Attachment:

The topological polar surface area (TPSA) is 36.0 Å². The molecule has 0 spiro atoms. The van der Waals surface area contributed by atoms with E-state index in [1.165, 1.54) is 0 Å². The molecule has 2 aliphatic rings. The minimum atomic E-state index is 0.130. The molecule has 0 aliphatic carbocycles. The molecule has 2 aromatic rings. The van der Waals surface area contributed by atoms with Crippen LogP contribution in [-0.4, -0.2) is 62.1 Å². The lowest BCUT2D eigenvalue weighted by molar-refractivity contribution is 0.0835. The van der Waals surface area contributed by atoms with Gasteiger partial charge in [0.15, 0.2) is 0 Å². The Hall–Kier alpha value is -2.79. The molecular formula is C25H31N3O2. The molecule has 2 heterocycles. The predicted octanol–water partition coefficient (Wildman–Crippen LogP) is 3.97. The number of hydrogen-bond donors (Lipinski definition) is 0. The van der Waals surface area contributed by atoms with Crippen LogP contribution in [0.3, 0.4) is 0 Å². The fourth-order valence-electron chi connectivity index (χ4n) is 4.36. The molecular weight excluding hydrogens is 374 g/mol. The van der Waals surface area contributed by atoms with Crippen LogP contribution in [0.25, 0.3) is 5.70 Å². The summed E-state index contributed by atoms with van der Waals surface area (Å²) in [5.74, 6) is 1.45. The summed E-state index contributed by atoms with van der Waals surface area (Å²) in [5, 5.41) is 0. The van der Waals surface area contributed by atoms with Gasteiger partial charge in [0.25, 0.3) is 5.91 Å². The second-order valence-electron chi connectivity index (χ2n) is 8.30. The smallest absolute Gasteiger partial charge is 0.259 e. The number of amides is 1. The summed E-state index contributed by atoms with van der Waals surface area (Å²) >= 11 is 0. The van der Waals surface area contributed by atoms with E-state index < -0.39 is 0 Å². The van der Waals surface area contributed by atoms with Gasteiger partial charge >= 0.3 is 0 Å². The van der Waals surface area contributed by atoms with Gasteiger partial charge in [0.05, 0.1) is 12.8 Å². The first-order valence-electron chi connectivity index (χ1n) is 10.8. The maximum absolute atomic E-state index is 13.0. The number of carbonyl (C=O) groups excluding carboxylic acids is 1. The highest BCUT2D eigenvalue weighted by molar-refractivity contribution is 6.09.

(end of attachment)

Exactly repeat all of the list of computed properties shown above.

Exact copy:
The topological polar surface area (TPSA) is 36.0 Å². The molecule has 0 spiro atoms. The van der Waals surface area contributed by atoms with E-state index in [1.165, 1.54) is 0 Å². The molecule has 2 aliphatic rings. The minimum atomic E-state index is 0.130. The molecule has 0 aliphatic carbocycles. The molecule has 2 aromatic rings. The van der Waals surface area contributed by atoms with Crippen LogP contribution in [-0.4, -0.2) is 62.1 Å². The lowest BCUT2D eigenvalue weighted by molar-refractivity contribution is 0.0835. The van der Waals surface area contributed by atoms with Gasteiger partial charge in [0.15, 0.2) is 0 Å². The Hall–Kier alpha value is -2.79. The molecular formula is C25H31N3O2. The molecule has 2 heterocycles. The predicted octanol–water partition coefficient (Wildman–Crippen LogP) is 3.97. The number of hydrogen-bond donors (Lipinski definition) is 0. The van der Waals surface area contributed by atoms with Crippen LogP contribution in [0.3, 0.4) is 0 Å². The fourth-order valence-electron chi connectivity index (χ4n) is 4.36. The molecular weight excluding hydrogens is 374 g/mol. The van der Waals surface area contributed by atoms with Crippen LogP contribution in [0.25, 0.3) is 5.70 Å². The summed E-state index contributed by atoms with van der Waals surface area (Å²) in [5.74, 6) is 1.45. The summed E-state index contributed by atoms with van der Waals surface area (Å²) in [5, 5.41) is 0. The van der Waals surface area contributed by atoms with Gasteiger partial charge in [0.25, 0.3) is 5.91 Å². The second-order valence-electron chi connectivity index (χ2n) is 8.30. The smallest absolute Gasteiger partial charge is 0.259 e. The number of amides is 1. The summed E-state index contributed by atoms with van der Waals surface area (Å²) >= 11 is 0. The van der Waals surface area contributed by atoms with E-state index < -0.39 is 0 Å². The van der Waals surface area contributed by atoms with Gasteiger partial charge >= 0.3 is 0 Å². The van der Waals surface area contributed by atoms with Gasteiger partial charge in [0.05, 0.1) is 12.8 Å². The first-order valence-electron chi connectivity index (χ1n) is 10.8. The maximum absolute atomic E-state index is 13.0. The number of carbonyl (C=O) groups excluding carboxylic acids is 1. The highest BCUT2D eigenvalue weighted by molar-refractivity contribution is 6.09.